(Washington) Six environmental associations announced Tuesday to sue the American government after its authorization, the day before, of the large oil project Willow, in the North-West of Alaska.
President Joe Biden’s administration authorized the project “despite acknowledging and failing to reduce harms to Arctic populations, public health, wildlife, and climate,” a statement said. communicated one of the six associations, Sierra Club.
The complaint targets the Department of the Interior, which is responsible for federal lands in the United States, as well as several government agencies. She accuses them in particular of not having “considered alternatives” to better mitigate the harmful effects of the project.
The exploitation will be located in an area called the National Petroleum Reserve, land belonging to the American State, on which the oil giant ConocoPhillips has concessions.
The project was scaled back after an analysis of its environmental consequences by the Biden administration: it was reduced to three drilling areas from the five initially requested by the company, the Interior Ministry argued on Monday. .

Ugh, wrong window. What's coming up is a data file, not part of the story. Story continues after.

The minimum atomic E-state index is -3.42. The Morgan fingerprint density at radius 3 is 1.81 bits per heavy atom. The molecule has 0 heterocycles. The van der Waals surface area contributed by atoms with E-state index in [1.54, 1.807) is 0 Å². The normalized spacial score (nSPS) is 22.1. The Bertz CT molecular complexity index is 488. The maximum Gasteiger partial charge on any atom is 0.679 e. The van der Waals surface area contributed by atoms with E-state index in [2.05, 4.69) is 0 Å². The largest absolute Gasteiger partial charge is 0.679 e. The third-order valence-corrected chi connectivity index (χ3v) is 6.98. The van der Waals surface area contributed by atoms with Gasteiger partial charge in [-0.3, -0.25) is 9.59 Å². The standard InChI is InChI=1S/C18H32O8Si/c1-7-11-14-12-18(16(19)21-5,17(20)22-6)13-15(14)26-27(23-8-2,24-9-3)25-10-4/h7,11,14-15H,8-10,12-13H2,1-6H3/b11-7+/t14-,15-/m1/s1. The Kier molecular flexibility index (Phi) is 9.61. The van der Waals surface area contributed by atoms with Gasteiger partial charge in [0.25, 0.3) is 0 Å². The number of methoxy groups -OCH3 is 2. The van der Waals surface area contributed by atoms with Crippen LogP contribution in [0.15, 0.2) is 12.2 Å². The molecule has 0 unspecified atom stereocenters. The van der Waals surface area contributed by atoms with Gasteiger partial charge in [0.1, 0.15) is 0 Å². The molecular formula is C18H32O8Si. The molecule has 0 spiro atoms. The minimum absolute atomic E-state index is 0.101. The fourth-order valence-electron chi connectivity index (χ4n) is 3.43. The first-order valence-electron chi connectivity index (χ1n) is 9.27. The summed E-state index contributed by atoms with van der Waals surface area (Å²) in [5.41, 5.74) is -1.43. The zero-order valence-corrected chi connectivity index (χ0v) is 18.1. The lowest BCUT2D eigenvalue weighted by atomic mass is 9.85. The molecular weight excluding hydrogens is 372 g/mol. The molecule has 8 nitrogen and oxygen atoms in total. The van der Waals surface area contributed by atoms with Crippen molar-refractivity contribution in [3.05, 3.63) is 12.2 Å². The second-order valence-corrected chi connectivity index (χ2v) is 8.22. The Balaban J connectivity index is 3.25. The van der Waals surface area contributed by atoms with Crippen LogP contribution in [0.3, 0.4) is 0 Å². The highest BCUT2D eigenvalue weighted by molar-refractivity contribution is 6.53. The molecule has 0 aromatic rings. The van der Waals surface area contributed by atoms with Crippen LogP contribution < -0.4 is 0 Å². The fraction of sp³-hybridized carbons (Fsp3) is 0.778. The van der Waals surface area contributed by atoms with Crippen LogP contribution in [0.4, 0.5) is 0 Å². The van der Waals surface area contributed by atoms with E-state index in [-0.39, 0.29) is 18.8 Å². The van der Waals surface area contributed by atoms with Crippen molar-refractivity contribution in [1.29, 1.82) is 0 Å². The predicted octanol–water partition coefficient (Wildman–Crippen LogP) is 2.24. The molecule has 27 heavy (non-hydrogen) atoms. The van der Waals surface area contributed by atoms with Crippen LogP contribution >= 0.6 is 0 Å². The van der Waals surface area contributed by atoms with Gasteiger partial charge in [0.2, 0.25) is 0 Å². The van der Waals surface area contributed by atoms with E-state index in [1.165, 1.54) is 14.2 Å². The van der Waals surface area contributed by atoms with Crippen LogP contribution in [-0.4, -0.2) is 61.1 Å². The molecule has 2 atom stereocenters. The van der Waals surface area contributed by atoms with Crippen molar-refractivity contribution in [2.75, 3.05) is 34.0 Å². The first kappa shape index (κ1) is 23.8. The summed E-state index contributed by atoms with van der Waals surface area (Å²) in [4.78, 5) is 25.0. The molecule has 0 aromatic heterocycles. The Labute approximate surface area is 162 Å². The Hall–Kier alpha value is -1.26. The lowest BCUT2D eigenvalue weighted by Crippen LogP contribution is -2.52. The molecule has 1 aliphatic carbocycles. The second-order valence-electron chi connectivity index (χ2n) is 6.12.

But it will still cause, over its 30 years of operation, the indirect emission of the equivalent of 239 million tonnes of CO2, according to the Interior Ministry’s own calculations.
According to the complainant associations, the project “still violates the same laws” as in 2021, when they obtained that the project initially approved by the administration of Donald Trump be temporarily stopped by a judge, and returned to a new examination of the government.
Environmental activists were thus betting on a decision in their favor of Democrat Joe Biden, who came to power by promising not to authorize new oil and gas drilling on federal lands.
Faced with the authorization granted despite everything, they accused him of going against his commitments.
But the economic stakes are enormous. Proponents of the Willow project argue that it will be a major source of jobs, and a contribution to energy independence in the still heavily oil-dependent United States.
“We stand ready to defend this decision against likely and frivolous lawsuits” from associations, Alaska Sen. Dan Sullivan said Monday, shortly after the clearance was announced.